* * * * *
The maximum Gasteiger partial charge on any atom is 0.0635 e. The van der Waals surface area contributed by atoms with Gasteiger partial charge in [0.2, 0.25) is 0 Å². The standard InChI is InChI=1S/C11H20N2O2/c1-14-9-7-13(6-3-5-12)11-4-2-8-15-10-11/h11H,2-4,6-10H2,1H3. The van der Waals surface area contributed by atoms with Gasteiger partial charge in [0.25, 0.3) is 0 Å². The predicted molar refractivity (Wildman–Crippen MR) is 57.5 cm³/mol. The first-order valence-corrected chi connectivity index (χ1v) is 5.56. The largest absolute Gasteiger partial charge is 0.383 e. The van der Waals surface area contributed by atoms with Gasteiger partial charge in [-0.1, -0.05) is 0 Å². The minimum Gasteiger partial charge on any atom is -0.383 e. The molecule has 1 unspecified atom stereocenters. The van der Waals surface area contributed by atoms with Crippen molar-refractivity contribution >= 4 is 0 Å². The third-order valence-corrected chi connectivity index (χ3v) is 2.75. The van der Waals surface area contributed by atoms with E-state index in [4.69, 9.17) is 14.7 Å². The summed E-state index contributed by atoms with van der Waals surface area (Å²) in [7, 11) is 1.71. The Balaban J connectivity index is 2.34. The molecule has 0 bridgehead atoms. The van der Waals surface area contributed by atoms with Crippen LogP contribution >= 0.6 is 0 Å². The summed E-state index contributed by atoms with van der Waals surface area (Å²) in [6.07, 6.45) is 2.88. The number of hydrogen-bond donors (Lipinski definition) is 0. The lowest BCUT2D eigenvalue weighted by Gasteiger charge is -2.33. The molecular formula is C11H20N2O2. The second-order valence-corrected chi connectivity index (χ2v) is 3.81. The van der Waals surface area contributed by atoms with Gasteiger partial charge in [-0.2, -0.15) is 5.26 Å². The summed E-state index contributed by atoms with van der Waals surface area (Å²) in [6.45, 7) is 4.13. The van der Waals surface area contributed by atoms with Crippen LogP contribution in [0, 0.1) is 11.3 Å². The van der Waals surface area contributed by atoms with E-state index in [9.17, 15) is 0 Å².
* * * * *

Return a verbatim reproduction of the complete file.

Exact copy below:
The maximum Gasteiger partial charge on any atom is 0.0635 e. The van der Waals surface area contributed by atoms with Gasteiger partial charge in [0.2, 0.25) is 0 Å². The standard InChI is InChI=1S/C11H20N2O2/c1-14-9-7-13(6-3-5-12)11-4-2-8-15-10-11/h11H,2-4,6-10H2,1H3. The van der Waals surface area contributed by atoms with Gasteiger partial charge in [0.25, 0.3) is 0 Å². The predicted molar refractivity (Wildman–Crippen MR) is 57.5 cm³/mol. The first-order valence-corrected chi connectivity index (χ1v) is 5.56. The largest absolute Gasteiger partial charge is 0.383 e. The van der Waals surface area contributed by atoms with Gasteiger partial charge in [-0.1, -0.05) is 0 Å². The minimum Gasteiger partial charge on any atom is -0.383 e. The molecule has 1 unspecified atom stereocenters. The van der Waals surface area contributed by atoms with Crippen molar-refractivity contribution >= 4 is 0 Å². The third-order valence-corrected chi connectivity index (χ3v) is 2.75. The van der Waals surface area contributed by atoms with E-state index in [4.69, 9.17) is 14.7 Å². The summed E-state index contributed by atoms with van der Waals surface area (Å²) in [7, 11) is 1.71. The Balaban J connectivity index is 2.34. The molecule has 0 bridgehead atoms. The van der Waals surface area contributed by atoms with Crippen LogP contribution >= 0.6 is 0 Å². The summed E-state index contributed by atoms with van der Waals surface area (Å²) in [6.07, 6.45) is 2.88. The number of hydrogen-bond donors (Lipinski definition) is 0. The lowest BCUT2D eigenvalue weighted by Gasteiger charge is -2.33. The molecular formula is C11H20N2O2. The second-order valence-corrected chi connectivity index (χ2v) is 3.81. The van der Waals surface area contributed by atoms with Gasteiger partial charge in [-0.2, -0.15) is 5.26 Å². The summed E-state index contributed by atoms with van der Waals surface area (Å²) in [6.45, 7) is 4.13. The van der Waals surface area contributed by atoms with Crippen LogP contribution in [0, 0.1) is 11.3 Å². The van der Waals surface area contributed by atoms with E-state index in [9.17, 15) is 0 Å².